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Council on Foreign Relations Daily News Brief
August 29, 2014

Top of the Agenda

Russia Role in Ukraine Stirs New Alarm

Editor's Note: There will be no Daily Brief sent on Monday, September 1. The DB will resume on Tuesday, September 2.

Pro-Russian rebels fighting in eastern Ukraine said they would comply with a Kremlin request that they open a "humanitarian corridor" to allow the withdrawal of Ukrainian troops (Reuters), a day after Kiev accused Moscow of illegally entering the country. NATO, which convened an emergency meeting (FT) on Friday to address the worsening crisis, blamed Russia for violating Ukraine's sovereignty and engaging in direct military operations to support the rebels (BBC). At a press conference in Washington, U.S. president Barack Obama accused Russia of training, arming, and sending troops into Ukraine, warning Moscow that it faced further isolation (Guardian).

Analysis

"For the first time in a quarter century, NATO members—notably the Baltic States—have legitimate cause to fear for their security. But in fact, the ongoing Ukraine crisis has highlighted NATO's fissures. Rather than rejuvenating the transatlantic alliance, Russia's aggression threatens to underscore NATO's divisions and vulnerabilities," write CFR's Stewart Patrick and Daniel Chardell.

"For some of NATO's most senior military strategists and for many of the most important figures in international affairs the post cold war world is at an inflection point: a common orthodoxy in Western thought – the notion of a globalising world in which greater prosperity was ultimately analogous to stability – has been again thrown into contention," writes Sam Jones for the Financial Times.

"NATO could probably have provided more robust support for the Ukrainian military. The theory is deterrence: if Putin believes that the Ukrainian military is more capable than it is, he might think twice about doing something more adventurous," says CFR's Janine Davidson in a CFR interview.

 

PACIFIC RIM

Chinaís Xi to Meet Obama After APEC Summit

Chinese president Xi Jinping is scheduled to meet informally with U.S president Barack Obama after an Asia Pacific Economic Cooperation summit in China in November (SCMP). The two will discuss issues including persisting tensions in the South China Sea and recent encounters between military aircraft.

SOUTH KOREA: Dutch king Willem Alexander is due to visit South Korea in November (Yonhap), reciprocating South Korean president Park Geun-hye's official visit to the Netherlands in March.

 

SOUTH AND CENTRAL ASIA

Pakistanís Sharif Requests Aid of Military

Prime Minister Nawaz Sharif requested the help of Pakistan's army chief (NYT), General Raheel Sharif, to defuse a two-week standoff that has crippled the government. Thousands of protesters led by the opposition politician Imran Khan and the cleric Muhammad Tahir-ul Qadri have demanded Sharif's resignation.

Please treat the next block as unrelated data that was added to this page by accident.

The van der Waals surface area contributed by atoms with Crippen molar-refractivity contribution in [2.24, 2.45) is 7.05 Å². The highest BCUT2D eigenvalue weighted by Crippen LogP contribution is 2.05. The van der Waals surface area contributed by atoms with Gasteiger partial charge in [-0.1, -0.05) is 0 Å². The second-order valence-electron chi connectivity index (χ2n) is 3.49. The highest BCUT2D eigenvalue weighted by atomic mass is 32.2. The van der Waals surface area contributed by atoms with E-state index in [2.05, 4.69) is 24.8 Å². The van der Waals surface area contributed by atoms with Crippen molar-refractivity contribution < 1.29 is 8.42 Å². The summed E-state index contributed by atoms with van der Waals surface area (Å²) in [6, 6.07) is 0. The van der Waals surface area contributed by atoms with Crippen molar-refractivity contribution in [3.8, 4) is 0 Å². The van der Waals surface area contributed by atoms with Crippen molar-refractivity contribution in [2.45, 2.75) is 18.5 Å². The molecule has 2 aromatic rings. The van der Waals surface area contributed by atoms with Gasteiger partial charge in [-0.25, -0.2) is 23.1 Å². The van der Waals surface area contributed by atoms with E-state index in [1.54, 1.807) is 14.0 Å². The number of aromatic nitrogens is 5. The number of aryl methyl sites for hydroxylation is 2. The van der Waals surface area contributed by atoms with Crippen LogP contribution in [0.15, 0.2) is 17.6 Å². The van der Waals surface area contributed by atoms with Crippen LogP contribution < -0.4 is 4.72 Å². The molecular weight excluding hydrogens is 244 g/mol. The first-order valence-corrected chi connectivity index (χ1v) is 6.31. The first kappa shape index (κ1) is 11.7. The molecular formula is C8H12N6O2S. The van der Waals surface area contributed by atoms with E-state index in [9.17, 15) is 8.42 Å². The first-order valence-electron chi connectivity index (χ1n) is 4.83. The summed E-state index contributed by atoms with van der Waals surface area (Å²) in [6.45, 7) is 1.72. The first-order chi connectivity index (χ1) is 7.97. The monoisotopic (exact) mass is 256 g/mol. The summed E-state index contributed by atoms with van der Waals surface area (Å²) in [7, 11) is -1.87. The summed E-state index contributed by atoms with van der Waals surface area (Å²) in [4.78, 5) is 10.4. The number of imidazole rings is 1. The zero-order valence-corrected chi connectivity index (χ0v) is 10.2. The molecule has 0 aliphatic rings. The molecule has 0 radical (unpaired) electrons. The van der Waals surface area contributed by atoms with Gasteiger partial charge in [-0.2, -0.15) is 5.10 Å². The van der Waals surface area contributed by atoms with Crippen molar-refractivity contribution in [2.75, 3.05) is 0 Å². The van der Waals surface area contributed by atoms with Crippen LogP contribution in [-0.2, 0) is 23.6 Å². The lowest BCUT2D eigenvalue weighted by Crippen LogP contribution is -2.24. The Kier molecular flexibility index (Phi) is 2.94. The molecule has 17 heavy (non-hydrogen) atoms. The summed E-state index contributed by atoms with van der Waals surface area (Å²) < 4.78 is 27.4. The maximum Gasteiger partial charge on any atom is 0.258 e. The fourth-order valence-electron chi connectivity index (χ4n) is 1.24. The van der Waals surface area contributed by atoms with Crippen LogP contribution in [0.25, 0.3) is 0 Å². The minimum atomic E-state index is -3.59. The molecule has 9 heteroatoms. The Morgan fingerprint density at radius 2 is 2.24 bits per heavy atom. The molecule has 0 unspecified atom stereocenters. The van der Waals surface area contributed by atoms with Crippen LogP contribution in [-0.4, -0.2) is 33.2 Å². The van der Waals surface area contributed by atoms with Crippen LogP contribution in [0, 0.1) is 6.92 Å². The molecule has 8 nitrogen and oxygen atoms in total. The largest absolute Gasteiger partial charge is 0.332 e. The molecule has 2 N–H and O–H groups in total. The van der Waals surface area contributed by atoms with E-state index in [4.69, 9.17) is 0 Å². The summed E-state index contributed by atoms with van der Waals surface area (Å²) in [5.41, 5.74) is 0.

Pakistan's army tends to call the shots on matters of national security and foreign policy, writes CFR's Daniel Markey in Just Security.

INDIA: Prime Minister Narendra Modi will begin a five-day visit to Japan (WSJ) on Saturday as he looks to bolster defense and trade ties between the two countries. A potential civil nuclear cooperation deal is also on the agenda.

 

MIDDLE EAST

More Than Three Million Displaced by Syrian War

The United Nations on Friday reported that more than three million Syrians have registered as refugees (al-Jazeera) in neighboring countries from a war that has killed more than 190,000 and forced almost half of all Syrians from their homes. Lebanon hosts the highest concentration of refugees.

A CFR Infoguide provides in-depth background and analysis to the Sunni-Shia divide in the Middle East.

LIBYA: Libya's interim government, led by Prime Minister Abdullah al-Thinni, resigned late Thursday, three days after the country's Islamist-dominated General National Congress created a rival administration (AFP).

 

AFRICA

Nigeria Launches Biometric Cards

President Goodluck Jonathan launched a program that grants electronic national identity cards to Nigerian citizens (BBC), who will be required to have them by 2019 in order to vote. An attempt to introduce the cards ten years ago failed from what observers identified as corruption issues.

SOUTH SUDAN: South Sudan's government said that rebels withdrew (SudanTribune) from a cease-fire deal that would facilitate delivery of humanitarian assistance.

 

EUROPE

Poland, Denmark Vie for Top EU Job

The contest for the European Council's presidency has narrowed to Polish prime minister Donald Tusk and his Danish counterpart, Helle Thorning-Schmidt, the Financial Times reports (FT). Tusk maintains the support of newer member states in the east, while Thorning-Schmidt was an early favorite of U.K. prime minister David Cameron and German chancellor Angela Merkel.

Sir Michael Leigh reflects on EU foreign policy in a new CFR interview.

 

AMERICAS

U.S. Citizens Fighting for ISIS Identified

U.S. intelligence and law enforcement agencies pinpointed almost a dozen Americans who traveled to Syria to fight for the militant group ISIS in Iraq and Syria (NYT). Officials said they believe that more than a hundred U.S. citizens have fought alongside rebel groups in Syria since the civil war began.

ARGENTINA: Labor unions are staging a second national strike (Bloomberg) in less than five months on Friday. Their demands include higher wages amid rising living costs and high inflation.

 

 

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